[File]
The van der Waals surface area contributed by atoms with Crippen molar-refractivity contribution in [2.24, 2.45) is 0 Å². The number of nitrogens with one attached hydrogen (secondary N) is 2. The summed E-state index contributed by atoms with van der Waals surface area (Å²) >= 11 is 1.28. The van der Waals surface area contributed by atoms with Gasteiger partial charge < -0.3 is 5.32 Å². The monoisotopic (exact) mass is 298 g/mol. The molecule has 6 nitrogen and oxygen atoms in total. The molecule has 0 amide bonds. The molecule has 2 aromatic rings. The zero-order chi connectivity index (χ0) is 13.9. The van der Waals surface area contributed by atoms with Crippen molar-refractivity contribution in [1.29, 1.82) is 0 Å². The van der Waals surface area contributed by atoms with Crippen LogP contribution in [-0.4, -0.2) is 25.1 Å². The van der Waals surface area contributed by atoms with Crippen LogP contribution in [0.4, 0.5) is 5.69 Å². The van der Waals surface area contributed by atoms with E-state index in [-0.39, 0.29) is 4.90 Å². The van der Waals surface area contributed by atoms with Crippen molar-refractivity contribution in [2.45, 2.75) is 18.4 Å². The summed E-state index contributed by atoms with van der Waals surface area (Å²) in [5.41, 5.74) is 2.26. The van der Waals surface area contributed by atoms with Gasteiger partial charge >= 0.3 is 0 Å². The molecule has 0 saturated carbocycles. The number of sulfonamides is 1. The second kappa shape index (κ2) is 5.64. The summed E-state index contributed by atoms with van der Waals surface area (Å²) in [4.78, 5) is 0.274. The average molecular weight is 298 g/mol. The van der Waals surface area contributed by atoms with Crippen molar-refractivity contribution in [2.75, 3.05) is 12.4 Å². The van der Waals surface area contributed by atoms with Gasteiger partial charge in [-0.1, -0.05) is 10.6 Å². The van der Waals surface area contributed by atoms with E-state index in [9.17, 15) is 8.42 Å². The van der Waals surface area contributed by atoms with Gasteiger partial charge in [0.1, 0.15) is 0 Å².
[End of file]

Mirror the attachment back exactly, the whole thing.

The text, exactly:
The van der Waals surface area contributed by atoms with Crippen molar-refractivity contribution in [2.24, 2.45) is 0 Å². The number of nitrogens with one attached hydrogen (secondary N) is 2. The summed E-state index contributed by atoms with van der Waals surface area (Å²) >= 11 is 1.28. The van der Waals surface area contributed by atoms with Gasteiger partial charge < -0.3 is 5.32 Å². The monoisotopic (exact) mass is 298 g/mol. The molecule has 6 nitrogen and oxygen atoms in total. The molecule has 0 amide bonds. The molecule has 2 aromatic rings. The zero-order chi connectivity index (χ0) is 13.9. The van der Waals surface area contributed by atoms with Crippen molar-refractivity contribution in [1.29, 1.82) is 0 Å². The van der Waals surface area contributed by atoms with Crippen LogP contribution in [-0.4, -0.2) is 25.1 Å². The van der Waals surface area contributed by atoms with Crippen LogP contribution in [0.4, 0.5) is 5.69 Å². The van der Waals surface area contributed by atoms with E-state index in [-0.39, 0.29) is 4.90 Å². The van der Waals surface area contributed by atoms with Crippen molar-refractivity contribution in [2.45, 2.75) is 18.4 Å². The summed E-state index contributed by atoms with van der Waals surface area (Å²) in [5.41, 5.74) is 2.26. The van der Waals surface area contributed by atoms with Gasteiger partial charge >= 0.3 is 0 Å². The molecule has 0 saturated carbocycles. The number of sulfonamides is 1. The second kappa shape index (κ2) is 5.64. The summed E-state index contributed by atoms with van der Waals surface area (Å²) in [4.78, 5) is 0.274. The average molecular weight is 298 g/mol. The van der Waals surface area contributed by atoms with Crippen molar-refractivity contribution in [2.75, 3.05) is 12.4 Å². The van der Waals surface area contributed by atoms with Gasteiger partial charge in [-0.1, -0.05) is 10.6 Å². The van der Waals surface area contributed by atoms with E-state index in [9.17, 15) is 8.42 Å². The van der Waals surface area contributed by atoms with Gasteiger partial charge in [0.1, 0.15) is 0 Å².